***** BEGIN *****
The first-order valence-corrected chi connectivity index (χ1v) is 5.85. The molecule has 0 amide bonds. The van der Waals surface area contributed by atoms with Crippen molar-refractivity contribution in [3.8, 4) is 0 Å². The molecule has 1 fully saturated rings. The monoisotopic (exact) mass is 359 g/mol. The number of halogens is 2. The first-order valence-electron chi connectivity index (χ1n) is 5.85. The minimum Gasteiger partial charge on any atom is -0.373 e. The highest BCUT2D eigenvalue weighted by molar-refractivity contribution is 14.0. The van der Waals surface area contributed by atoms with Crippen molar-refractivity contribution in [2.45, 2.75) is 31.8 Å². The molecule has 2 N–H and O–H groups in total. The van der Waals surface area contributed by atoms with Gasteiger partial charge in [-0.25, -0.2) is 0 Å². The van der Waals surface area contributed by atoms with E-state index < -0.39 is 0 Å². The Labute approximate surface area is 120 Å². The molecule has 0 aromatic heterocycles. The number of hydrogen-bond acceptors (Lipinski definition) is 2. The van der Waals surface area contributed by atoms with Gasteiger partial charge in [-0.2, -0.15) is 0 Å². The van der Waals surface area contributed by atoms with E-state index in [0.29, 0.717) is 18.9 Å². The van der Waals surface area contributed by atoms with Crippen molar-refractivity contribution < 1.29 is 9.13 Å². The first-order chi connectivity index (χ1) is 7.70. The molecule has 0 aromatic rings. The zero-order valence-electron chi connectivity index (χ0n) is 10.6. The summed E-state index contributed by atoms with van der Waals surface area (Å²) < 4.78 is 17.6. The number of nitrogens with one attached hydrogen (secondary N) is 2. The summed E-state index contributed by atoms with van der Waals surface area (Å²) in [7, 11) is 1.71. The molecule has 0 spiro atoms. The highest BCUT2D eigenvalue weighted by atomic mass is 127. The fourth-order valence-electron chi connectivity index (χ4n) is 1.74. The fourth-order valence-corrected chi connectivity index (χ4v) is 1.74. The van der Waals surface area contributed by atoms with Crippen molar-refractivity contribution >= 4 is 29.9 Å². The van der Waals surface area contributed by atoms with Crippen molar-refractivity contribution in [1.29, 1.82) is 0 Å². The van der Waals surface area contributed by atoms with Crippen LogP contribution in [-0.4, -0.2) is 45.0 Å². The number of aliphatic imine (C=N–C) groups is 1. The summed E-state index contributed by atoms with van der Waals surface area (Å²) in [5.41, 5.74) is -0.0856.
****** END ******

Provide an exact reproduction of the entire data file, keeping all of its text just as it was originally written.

The first-order valence-corrected chi connectivity index (χ1v) is 5.85. The molecule has 0 amide bonds. The van der Waals surface area contributed by atoms with Crippen molar-refractivity contribution in [3.8, 4) is 0 Å². The molecule has 1 fully saturated rings. The monoisotopic (exact) mass is 359 g/mol. The number of halogens is 2. The first-order valence-electron chi connectivity index (χ1n) is 5.85. The minimum Gasteiger partial charge on any atom is -0.373 e. The highest BCUT2D eigenvalue weighted by molar-refractivity contribution is 14.0. The van der Waals surface area contributed by atoms with Crippen molar-refractivity contribution in [2.45, 2.75) is 31.8 Å². The molecule has 2 N–H and O–H groups in total. The van der Waals surface area contributed by atoms with Gasteiger partial charge in [-0.25, -0.2) is 0 Å². The van der Waals surface area contributed by atoms with E-state index < -0.39 is 0 Å². The Labute approximate surface area is 120 Å². The molecule has 0 aromatic heterocycles. The number of hydrogen-bond acceptors (Lipinski definition) is 2. The van der Waals surface area contributed by atoms with Gasteiger partial charge in [-0.2, -0.15) is 0 Å². The van der Waals surface area contributed by atoms with E-state index in [0.29, 0.717) is 18.9 Å². The van der Waals surface area contributed by atoms with Crippen molar-refractivity contribution < 1.29 is 9.13 Å². The first-order chi connectivity index (χ1) is 7.70. The molecule has 0 aromatic rings. The zero-order valence-electron chi connectivity index (χ0n) is 10.6. The summed E-state index contributed by atoms with van der Waals surface area (Å²) < 4.78 is 17.6. The number of nitrogens with one attached hydrogen (secondary N) is 2. The summed E-state index contributed by atoms with van der Waals surface area (Å²) in [7, 11) is 1.71. The molecule has 0 spiro atoms. The highest BCUT2D eigenvalue weighted by atomic mass is 127. The fourth-order valence-electron chi connectivity index (χ4n) is 1.74. The fourth-order valence-corrected chi connectivity index (χ4v) is 1.74. The van der Waals surface area contributed by atoms with Crippen molar-refractivity contribution >= 4 is 29.9 Å². The van der Waals surface area contributed by atoms with Crippen molar-refractivity contribution in [1.29, 1.82) is 0 Å². The van der Waals surface area contributed by atoms with Crippen LogP contribution in [-0.4, -0.2) is 45.0 Å². The number of aliphatic imine (C=N–C) groups is 1. The summed E-state index contributed by atoms with van der Waals surface area (Å²) in [5.41, 5.74) is -0.0856.